Ah, the melodica— in Eberle's hands this is really a soulful instrument. Eberle uses a 36-key Hohner: the "Cadillac of melodicas." The melodica employs metal reeds like the harmonica & accordion, & has that same haunting sound quality.

As an aside: barefeet in February? It's thanks to our radiant heating. You can get a bit of a sense in this picture what a beautiful job our contractor Bob George did in coloring & texturing the concrete floor.



Hope you enjoyed the music room tour. Be sure to give a listen to Eberle's piece in the slideshow!



11 comments:

  1. I enjoy the window into your world! Tell me about your great artsy floor? Is it finished concrete? I've always wanted to do that in my kitchen.

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  2. Lovely music - and the picture is completely fitting. I walked around, listening to the music, picturing a 19th century garden.

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  3. Hi Willow:

    It's stamped & colored concrete. In order to keep costs down, our contractor applied the coloring by hand rather than adding it to the mix-- apparently the latter is more expensive. The texturing was done with large disc-- at least a yard in diameter as I recall, possibly larger. They literally "stamped" the texture into the floor, as they moved the discs around with their feet. This is the main floor surface throughout the main floor of the house-- the bathrooms are tile & the utility room is plain cement, but all the other rooms have this lovely concrete floor. Our only heat source is the radiant heating that runs thru the floor. It works great.

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  4. Thanks Sandra! I had fun finding pix on Wiki Commons for both of these slide shows, & Eberle's song is superb.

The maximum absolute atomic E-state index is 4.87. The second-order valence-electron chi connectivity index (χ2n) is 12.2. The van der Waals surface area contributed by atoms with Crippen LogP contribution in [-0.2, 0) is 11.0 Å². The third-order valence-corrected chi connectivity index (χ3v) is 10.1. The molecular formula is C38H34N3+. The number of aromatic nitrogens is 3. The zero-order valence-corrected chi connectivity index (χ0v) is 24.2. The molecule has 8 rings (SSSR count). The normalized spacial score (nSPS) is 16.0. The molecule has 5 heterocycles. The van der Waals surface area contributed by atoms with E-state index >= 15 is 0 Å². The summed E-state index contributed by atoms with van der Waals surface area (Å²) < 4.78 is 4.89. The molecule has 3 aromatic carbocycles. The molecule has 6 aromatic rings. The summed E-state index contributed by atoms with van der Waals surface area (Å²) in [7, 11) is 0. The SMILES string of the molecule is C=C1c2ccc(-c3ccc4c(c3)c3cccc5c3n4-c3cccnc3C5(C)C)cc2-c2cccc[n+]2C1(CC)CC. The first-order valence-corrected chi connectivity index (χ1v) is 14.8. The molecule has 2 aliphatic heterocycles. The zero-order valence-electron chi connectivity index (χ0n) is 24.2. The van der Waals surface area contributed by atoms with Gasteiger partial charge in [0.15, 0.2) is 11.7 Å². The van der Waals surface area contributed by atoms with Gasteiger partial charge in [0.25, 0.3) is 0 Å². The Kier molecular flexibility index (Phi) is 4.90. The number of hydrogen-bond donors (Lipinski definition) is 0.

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  5. Fabulous clips! Love hearing as well as seeing your studio.

    It is not a cliche to say that the two of you make beautiful music together.

    Bravo!!

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  6. Thanks Reya: Yes, Eberle & I have a strong musical connection, & she is a great inspiration to me creatively. Glad you enjoyed the clips.

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  7. i always wanted to play percussion, but i chose the clarinet b/c my best friend in 7th grade played it and i wanted to sit next to her in band. of course, she was first chair and i was 10th...bad logic on my part, huh? i love that marimba (sp?)

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  8. Hi Jen: Eberle always encourages her girl students to drum & play percussion & it does seem a lot of her girls are drawn to those instruments. In many ways, percussion & drumming are Eberle's first musical loves.

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  9. Thanks for the tour! The piece Eberle composed is brilliant! It reminds me of the Russian composers, but also Chopin. You never know how you will respond to someone else's music; our neighbour teaches and plays piano, but his own compositions are very discordant and tough to get through. This was lovely - I could listen to it at length.
    Oh! For radiant heating in THIS house! We have no insulation at the front (it's a 1941-built brick home), but we do have a lovely cast-iron Jotul gas fire.

    Kat

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  10. thanks for these last two wonderful posts.... it is a wondrous and beautiful world .....

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  11. Poetikat: Thanks for your generous words about Eberle's piece (I'm with you on that 100%). No insulation? Been there, done that in our old farmhouse where we lived for several very cold winters (& hot summers).

    Kimy: Thank you for stopping by & appreciating our little musical corner of the world!